So, one of the things I took to heart while reading through James Malieszewski's Dwimmermount campaign over at Grognardia was the notion that it is easier to start with sparse rules and then add more subsystems than it is to cut back an existing bigger system. I originally intended to go real-hard core old school and use the original three Little Brown Books as the rules, and add from there. Alas, during character generation I found myself not comfortable enough with them to quickly and efficiently use them as in-game reference material.
Instead I found myself going to my extremely handy little hardcover of Swords & Wizardry Whitebox. I find its minimalism and digest size to be delightful, not to mention the awesome cover art, and so I have made it the "official" rules for the campaign. In other words, my players can expect the rules to work as written in there unless otherwise notified.
Most of the shared material for the campaign is being posted in a Google Docs folder, since we're playing via Google+ Hangouts (2 players in California, 4 in Texas, and 1 in Virginia), and included there is a compendium of house rules to date. I highlight any changes or additions made since the last session, and I'm planning on eventually editing any changes that become established into the Whitebox .rtf file and making a little "Fellhold Edition" for my own personal use, but we'll see.
With that foreword out of the way, here's a summary of the major house rulings so far:
Equipment Quick Start Packages
Shortly after one of my players asked for this option, I discovered that Brendan at Untimately had already made an excellent table for quickly generating starting equipment for OD&D. The only slight discrepancy here is that 1 wk of iron rations from the LBB's costs 15 GP, whereas 7 days worth of dried rations in S&WWB costs 21 GP. So, for now, I've skated around the issue by modifying the table to only provide 5 days of dried rations. Also, as you'll see below, the starting weapon assumptions of Brendan's chart have been modified, so there may be more trading out than would otherwise be suggested.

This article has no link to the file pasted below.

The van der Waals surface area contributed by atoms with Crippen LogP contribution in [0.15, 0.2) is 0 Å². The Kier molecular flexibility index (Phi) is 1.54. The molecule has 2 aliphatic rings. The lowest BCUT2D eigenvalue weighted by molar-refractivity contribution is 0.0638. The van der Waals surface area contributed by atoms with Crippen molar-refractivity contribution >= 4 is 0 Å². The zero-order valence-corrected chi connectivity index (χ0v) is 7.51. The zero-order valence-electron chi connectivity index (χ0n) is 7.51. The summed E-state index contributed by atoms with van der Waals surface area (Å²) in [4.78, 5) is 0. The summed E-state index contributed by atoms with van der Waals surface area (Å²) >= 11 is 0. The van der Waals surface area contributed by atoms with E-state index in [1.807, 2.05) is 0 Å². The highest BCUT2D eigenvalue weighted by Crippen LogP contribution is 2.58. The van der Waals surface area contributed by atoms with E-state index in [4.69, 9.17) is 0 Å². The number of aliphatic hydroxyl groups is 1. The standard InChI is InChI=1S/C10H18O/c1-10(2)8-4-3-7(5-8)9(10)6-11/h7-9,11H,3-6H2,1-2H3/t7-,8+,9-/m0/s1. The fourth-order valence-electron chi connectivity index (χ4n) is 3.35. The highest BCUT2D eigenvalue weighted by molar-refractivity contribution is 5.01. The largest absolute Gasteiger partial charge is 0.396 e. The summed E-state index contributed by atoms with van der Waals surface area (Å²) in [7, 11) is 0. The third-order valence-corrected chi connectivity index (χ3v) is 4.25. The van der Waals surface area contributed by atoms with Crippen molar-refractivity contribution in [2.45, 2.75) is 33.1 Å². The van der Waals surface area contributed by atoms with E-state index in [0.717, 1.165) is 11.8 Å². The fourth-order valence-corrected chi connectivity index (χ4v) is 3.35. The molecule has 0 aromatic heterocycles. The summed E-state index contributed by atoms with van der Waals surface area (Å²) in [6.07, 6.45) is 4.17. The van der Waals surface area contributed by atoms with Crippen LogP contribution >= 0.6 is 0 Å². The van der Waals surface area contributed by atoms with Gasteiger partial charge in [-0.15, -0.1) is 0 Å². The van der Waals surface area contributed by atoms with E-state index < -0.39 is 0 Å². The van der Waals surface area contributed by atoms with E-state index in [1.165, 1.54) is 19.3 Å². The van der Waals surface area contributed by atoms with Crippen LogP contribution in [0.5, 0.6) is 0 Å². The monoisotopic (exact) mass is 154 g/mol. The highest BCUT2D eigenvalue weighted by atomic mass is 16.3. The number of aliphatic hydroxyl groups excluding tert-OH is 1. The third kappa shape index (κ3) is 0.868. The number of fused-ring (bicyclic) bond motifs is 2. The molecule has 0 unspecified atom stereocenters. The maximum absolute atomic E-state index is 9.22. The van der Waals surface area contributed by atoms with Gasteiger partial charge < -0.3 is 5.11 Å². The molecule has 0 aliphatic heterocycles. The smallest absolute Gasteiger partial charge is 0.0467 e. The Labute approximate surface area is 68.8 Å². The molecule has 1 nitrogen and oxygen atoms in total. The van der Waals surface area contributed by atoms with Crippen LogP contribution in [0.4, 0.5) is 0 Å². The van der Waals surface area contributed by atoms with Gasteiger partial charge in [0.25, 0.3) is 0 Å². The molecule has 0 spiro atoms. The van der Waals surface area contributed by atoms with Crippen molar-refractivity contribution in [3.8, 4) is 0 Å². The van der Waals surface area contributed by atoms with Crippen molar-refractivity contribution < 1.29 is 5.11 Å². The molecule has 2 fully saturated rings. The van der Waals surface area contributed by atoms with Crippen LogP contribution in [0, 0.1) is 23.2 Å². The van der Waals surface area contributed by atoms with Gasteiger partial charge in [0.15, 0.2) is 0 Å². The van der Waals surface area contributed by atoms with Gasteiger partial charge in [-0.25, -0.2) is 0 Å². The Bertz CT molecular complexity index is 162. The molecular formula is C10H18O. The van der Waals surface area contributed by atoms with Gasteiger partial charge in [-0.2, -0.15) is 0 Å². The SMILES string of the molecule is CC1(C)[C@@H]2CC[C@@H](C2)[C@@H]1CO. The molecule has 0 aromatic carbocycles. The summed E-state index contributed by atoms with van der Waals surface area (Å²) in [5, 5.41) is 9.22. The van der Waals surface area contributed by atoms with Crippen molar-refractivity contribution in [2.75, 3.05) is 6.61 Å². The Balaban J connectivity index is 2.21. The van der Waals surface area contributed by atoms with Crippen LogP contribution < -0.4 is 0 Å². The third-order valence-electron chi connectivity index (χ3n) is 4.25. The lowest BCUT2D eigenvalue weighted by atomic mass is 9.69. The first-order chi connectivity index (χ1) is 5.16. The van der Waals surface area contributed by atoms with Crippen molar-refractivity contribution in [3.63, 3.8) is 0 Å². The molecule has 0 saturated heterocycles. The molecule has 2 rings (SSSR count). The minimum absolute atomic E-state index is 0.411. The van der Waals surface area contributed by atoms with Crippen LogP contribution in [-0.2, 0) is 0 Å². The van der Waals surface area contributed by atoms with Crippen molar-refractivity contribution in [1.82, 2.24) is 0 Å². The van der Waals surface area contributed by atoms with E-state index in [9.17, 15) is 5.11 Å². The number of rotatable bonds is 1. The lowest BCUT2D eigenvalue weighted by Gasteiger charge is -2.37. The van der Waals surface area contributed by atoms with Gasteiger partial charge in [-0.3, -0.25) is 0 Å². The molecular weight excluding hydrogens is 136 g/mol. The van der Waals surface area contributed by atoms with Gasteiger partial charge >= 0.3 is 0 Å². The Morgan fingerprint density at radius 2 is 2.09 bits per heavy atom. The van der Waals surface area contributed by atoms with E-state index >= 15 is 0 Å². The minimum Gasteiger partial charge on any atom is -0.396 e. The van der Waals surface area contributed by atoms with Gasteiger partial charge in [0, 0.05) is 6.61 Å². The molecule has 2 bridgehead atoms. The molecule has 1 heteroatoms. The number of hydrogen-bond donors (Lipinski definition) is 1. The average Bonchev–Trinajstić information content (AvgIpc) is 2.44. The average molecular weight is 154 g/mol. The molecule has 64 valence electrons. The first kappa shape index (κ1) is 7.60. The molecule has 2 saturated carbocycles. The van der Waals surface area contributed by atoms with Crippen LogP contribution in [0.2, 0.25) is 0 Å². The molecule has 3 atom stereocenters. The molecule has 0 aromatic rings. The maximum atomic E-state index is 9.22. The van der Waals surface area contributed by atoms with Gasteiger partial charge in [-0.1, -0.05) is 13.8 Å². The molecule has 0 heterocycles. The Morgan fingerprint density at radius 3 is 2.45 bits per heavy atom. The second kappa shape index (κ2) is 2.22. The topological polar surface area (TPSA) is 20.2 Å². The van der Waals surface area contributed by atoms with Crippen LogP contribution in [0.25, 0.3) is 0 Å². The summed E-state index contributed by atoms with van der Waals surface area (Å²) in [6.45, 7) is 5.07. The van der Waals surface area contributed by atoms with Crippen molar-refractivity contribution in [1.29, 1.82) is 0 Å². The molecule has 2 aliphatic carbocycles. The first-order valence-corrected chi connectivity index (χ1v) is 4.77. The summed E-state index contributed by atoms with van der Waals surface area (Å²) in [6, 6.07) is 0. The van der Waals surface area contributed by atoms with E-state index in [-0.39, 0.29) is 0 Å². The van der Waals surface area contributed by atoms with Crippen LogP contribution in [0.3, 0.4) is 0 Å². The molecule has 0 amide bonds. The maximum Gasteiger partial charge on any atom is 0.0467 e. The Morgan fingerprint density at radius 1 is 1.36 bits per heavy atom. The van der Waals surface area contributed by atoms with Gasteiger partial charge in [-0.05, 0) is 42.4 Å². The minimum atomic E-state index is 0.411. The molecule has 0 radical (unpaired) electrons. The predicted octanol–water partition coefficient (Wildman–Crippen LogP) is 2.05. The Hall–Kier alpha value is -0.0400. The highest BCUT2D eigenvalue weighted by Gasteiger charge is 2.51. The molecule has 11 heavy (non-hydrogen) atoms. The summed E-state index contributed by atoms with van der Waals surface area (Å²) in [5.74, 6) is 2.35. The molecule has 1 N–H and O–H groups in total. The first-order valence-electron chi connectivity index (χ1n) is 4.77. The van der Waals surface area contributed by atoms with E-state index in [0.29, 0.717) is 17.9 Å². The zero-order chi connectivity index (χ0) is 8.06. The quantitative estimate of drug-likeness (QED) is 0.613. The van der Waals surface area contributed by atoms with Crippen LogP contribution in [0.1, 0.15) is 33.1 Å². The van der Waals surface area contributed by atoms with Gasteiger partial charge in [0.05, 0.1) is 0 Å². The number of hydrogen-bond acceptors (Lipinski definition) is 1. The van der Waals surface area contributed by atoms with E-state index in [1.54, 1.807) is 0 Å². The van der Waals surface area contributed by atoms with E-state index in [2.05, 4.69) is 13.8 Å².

Weapon Damage by Class
Another excellent house rule I have swiped wholesale is Akrasia's Weapon Damage Chart from his blog Akratic Wizardry. For me, these rules are a great compromise between all characters doing d6 damage and having some mechanical differentiation between characters and weapons. I read somewhere an argument in favor of all characters with all weapons doing d6 damage that basically pointed out that by removing the mechanical import of weapons, you can have your Gandalfs with swords and Fafhrds with great swords and what not and not worry about whether they're the right class. Then there's the added benefit that the differences between weapons become much more flavor and player inventiveness based. Your giant greatsword may do the same damage as a dagger, but you can't swing it around in a 10 x 10 room. On the other hand, the idea that the magic user might be more useful just butchering people with a dagger than, you know, using magic, struck me as a bit off. So, this chart allows for flexibility while still providing mechanical benefit to fighting men actually fighting, without creating "objectively better weapons".
Bleeding to Death
I've adopted the suggested alternate treatment of 0 HP in S&WWB, where players are bleeding to death until they reach their level in negative hit points. I mostly did this as a concession to the fact that my players are not used to the lethality of Old School games, and because it has a long and hoary tradition in the game.
Class and Level Limits
Dwarves are the only non-human PC race in my campaign world, so I've done away with level limits, but to insure that it remains a human-dominated Swords and Sorcery feel, they are still limited to being fighting men.
New characters can take out up to 3 loans for 3d6x10 GP each if they desire. These loans will have 25% interest, compounded monthly, and are of course not from reputable lenders. When I saw this idea mentioned on Grognardia, it was too good a source of future trouble to pass up.
Experience is only earned by treasure *spent*. I'm not picky about what it's spent on (carousing, tithes, room and board, new equipment, whatever). This is to provide an incentive for players to have trouble acquiring large hoards and to keep diving back into the megadungeon for the increasing riches.
Late Game Stuff
I'm going to be setting up the campaign region using the rules from "An Echo, Resounding" so that I can bake in higher level concerns right from the get-go. Once again, I have to agree with Mr. Maliszewski that the appropriate "end game" for D&D characters is to become lords and lead armies and manage domains, not to become demi-gods who can warp the fabric of reality with their super powers. That stuff is way less interesting to me, and I feel like is the sort of thing that computer RPGs do better, whereas complex domain building and politics is something that tabletop games with a human referee still do better.